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GP Week : Issue 15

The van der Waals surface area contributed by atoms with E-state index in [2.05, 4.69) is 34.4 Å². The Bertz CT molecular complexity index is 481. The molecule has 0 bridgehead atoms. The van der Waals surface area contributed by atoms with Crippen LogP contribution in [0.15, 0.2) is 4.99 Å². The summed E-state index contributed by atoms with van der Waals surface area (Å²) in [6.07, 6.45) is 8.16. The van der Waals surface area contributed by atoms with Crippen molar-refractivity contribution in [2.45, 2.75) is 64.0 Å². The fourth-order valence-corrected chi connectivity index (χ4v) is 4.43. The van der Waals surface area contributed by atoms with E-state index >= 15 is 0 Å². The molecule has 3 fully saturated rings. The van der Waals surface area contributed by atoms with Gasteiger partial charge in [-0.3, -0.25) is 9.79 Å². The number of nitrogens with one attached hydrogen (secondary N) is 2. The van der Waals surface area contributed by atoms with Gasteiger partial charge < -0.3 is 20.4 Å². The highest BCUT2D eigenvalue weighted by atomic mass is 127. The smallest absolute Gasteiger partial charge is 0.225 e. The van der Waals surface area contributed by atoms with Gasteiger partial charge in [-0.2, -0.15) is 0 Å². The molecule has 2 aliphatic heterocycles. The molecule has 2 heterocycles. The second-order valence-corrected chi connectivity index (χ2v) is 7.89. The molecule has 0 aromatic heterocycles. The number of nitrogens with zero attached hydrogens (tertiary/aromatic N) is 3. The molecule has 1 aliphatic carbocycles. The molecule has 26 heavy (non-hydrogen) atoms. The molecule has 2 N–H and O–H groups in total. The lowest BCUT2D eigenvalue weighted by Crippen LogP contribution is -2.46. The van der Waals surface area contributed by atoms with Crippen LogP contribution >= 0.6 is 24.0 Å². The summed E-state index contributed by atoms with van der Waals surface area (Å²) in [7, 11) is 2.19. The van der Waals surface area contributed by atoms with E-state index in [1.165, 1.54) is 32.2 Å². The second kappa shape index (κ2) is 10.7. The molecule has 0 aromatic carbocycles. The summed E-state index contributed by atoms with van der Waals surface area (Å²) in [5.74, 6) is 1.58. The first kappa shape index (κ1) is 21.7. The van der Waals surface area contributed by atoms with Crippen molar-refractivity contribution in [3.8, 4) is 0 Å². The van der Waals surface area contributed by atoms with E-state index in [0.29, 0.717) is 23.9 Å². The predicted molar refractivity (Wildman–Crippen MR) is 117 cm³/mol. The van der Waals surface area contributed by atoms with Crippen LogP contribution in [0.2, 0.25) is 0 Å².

THE much-battered star rookie Jorge Lorenzo has had yet more surgery, as he strives for fitness for next weekend’s British GP at Donington Park. The 21-year-old double 250 World Champion needed a skin graft on the fourth and fifth fingers of his right hand after a heavy crash in practice for the Catalunyan GP. Since his maiden victory in Portugal, Lorenzo has had an injurious time both on and off the track. He underwent surgery to his right arm after that race to cure an arm-pump problem, then crashed heavily in practice for the next round in China, suffering ankle fractures and ligament damage. He still finished fourth. He fell twice in practice for the French GP, but still managed to finish second; but crashed out of the next race in Italy. Then came the Catalunya smash, which left him concussed as well as with hand injuries. He recovered from the concussion, although he still has a blank memory of the moments before the crash. His over-worked specialist surgeon Dr Xavier Mir of the Dexeus Institute sharpened his scalpel again to take skin from his left wrist to graft onto his two right fingers. The operation was a success, he said, and with a full week’s rest Lorenzo was expected to be back in his usual explosive form at Donington Park. Skin graft hastens recovery for battered Lorenzo M oto GP news >> New Duke breaks cover early DESPITE earlier denials, Ducati’s 2009 prototype broke cover the day after the Catalunyan GP – and not just in the hands of test riders. Casey Stoner put the GP9 through its paces, before setting fastest time of the day on his regular GP8 mount. Initial impressions were favourable. “The objective was to understand whether this new chassis concept has potential, and I’d say that for now it looks to be the case,” said Stoner. He had been “quickly into some decent times” even before making setting adjustments, and when they did make small changes it felt better immediately, he said. Why was he on the bike, when Ducati team boss Livio Suppo had said the GP riders would not ride the GP9 until after the summer break? The early Catalunya outing came about because designer and Ducati Corse director Filippo Preziosi was anxious to get some rider feedback on the new chassis design. The urgency shows how seriously the relatively small Italian company is taking the slump in results this year, after Stoner’s dominant championship win last season. He now lies fourth overall, 50 points adrift of leader Rossi. The GP9 chassis is more compact than ever, with the main front space-frame smaller (still uniquely using steel tubes rather than aluminium), with the motor very much a stressed member carrying stresses. It was evolutionary, “another step forward in the same direction,” said Preziosi. The switch from 990 to 800cc had seen seat support and footpegs detached from the main frame; the GP9 follows the pattern, with the main frame section smaller than before. “The fact we’ve used carbon fibre in the production of the chassis is not the most relevant point, it is more the shape that is different from before,” said the wheelchair-bound design engineer. Ducati’s strong development programme was further underlined when former factory rider Sete Gibernau was signed up to help test the machine. Gibernau was twice runner up to Rossi riding a Honda, though his 2006 season with Ducati was blighted by injury, and he retired at the end of it. “I’m very excited, and I’m in perfect shape, even if it has been a while since I’ve ridden a GP bike,” said Gibernau. “I can’t wait to enjoy once again the feeling of bringing a MotoGP machine to its limit.” 14